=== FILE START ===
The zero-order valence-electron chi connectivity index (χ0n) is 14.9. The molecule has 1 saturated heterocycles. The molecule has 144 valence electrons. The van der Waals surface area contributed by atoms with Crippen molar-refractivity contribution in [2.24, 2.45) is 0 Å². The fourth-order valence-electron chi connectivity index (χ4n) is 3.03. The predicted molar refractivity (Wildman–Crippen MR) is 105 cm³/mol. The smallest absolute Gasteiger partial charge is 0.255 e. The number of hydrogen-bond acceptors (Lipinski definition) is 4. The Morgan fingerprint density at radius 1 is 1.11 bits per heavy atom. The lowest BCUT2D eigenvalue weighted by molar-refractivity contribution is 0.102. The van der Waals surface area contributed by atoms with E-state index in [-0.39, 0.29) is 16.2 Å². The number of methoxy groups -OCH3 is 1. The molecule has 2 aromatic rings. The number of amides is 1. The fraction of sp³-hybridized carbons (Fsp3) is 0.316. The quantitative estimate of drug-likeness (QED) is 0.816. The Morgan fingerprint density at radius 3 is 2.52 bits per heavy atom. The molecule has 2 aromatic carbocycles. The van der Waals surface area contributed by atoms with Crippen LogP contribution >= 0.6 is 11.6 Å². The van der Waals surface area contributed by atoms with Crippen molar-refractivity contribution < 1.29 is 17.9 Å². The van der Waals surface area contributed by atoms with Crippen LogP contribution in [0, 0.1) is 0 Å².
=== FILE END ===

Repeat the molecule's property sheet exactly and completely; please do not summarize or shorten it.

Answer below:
The zero-order valence-electron chi connectivity index (χ0n) is 14.9. The molecule has 1 saturated heterocycles. The molecule has 144 valence electrons. The van der Waals surface area contributed by atoms with Crippen molar-refractivity contribution in [2.24, 2.45) is 0 Å². The fourth-order valence-electron chi connectivity index (χ4n) is 3.03. The predicted molar refractivity (Wildman–Crippen MR) is 105 cm³/mol. The smallest absolute Gasteiger partial charge is 0.255 e. The number of hydrogen-bond acceptors (Lipinski definition) is 4. The Morgan fingerprint density at radius 1 is 1.11 bits per heavy atom. The lowest BCUT2D eigenvalue weighted by molar-refractivity contribution is 0.102. The van der Waals surface area contributed by atoms with E-state index in [-0.39, 0.29) is 16.2 Å². The number of methoxy groups -OCH3 is 1. The molecule has 2 aromatic rings. The number of amides is 1. The fraction of sp³-hybridized carbons (Fsp3) is 0.316. The quantitative estimate of drug-likeness (QED) is 0.816. The Morgan fingerprint density at radius 3 is 2.52 bits per heavy atom. The molecule has 2 aromatic carbocycles. The van der Waals surface area contributed by atoms with Crippen LogP contribution >= 0.6 is 11.6 Å². The van der Waals surface area contributed by atoms with Crippen molar-refractivity contribution < 1.29 is 17.9 Å². The van der Waals surface area contributed by atoms with Crippen LogP contribution in [0, 0.1) is 0 Å².